(*) Even if I'm positive Mike Schur wishes it could.
And the Tom storyline very smartly balanced the need to have characters grow and change in season 5 with the recognition that there are things we like about them that we don't want to get rid of. (In that way, it was almost a meta-commentary on the challenge of writing a sitcom in the later years.) The Tom of Entertainment 720 can't function as an adult businessman, but the Tom who's pinching every penny also can't make this particular business work. The tag with the remodeled store nicely split the difference: it looks much better, but mostly because Tom brought in all the fancy furniture we know he has at home.
Very satisfying all around, and that's without even mentioning Ron's attempts to tutor Chris at woodworking.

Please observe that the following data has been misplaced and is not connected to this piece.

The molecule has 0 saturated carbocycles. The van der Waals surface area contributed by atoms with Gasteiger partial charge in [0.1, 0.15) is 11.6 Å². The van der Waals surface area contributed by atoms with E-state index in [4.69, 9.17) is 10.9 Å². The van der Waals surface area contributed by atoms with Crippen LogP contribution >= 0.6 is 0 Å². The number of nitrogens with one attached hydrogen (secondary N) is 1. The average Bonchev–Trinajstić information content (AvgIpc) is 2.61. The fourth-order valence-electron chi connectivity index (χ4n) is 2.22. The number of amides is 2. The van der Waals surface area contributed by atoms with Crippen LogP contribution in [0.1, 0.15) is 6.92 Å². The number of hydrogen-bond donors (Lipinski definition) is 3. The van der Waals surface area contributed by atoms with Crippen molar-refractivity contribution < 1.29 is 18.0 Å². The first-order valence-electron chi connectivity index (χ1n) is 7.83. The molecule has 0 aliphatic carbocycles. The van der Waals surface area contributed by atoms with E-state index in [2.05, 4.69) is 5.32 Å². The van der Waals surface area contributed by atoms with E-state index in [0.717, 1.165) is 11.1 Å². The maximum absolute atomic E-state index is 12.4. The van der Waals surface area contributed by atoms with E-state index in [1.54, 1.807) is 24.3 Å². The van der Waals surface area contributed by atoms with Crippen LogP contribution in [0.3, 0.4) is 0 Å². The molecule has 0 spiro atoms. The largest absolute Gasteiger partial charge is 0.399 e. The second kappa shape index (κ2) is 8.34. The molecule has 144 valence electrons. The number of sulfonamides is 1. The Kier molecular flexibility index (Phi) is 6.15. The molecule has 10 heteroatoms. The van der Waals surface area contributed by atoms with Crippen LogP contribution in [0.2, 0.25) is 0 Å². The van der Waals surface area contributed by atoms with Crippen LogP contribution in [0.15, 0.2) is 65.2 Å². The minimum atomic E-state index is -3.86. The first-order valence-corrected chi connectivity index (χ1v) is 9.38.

Some other thoughts:
* I will never not enjoy Leslie's appearances on Wamapoke County Public Radio, with my biggest laugh from that segment coming from Derry Murbles' need to both explain to his listeners who Batman is and to describe him as, "a strong gentleman who fights crime nocturnally."
* Wreston was played by Brad Hall, the latest "SNL" alum (albeit from the historically-ignored Dick Ebersol years) to stop by Pawnee. Hall doesn't act much anymore — nor does he have to, what with being married to Emmy Winner Julia Louis-Dreyfus — and his only acting credit between 2005's "Must Love Dogs" and this was in a straight-to-video 2010 movie called "Love Shack."
* DJ Roomba! Now playing "Heigh Ho" to get the crew working.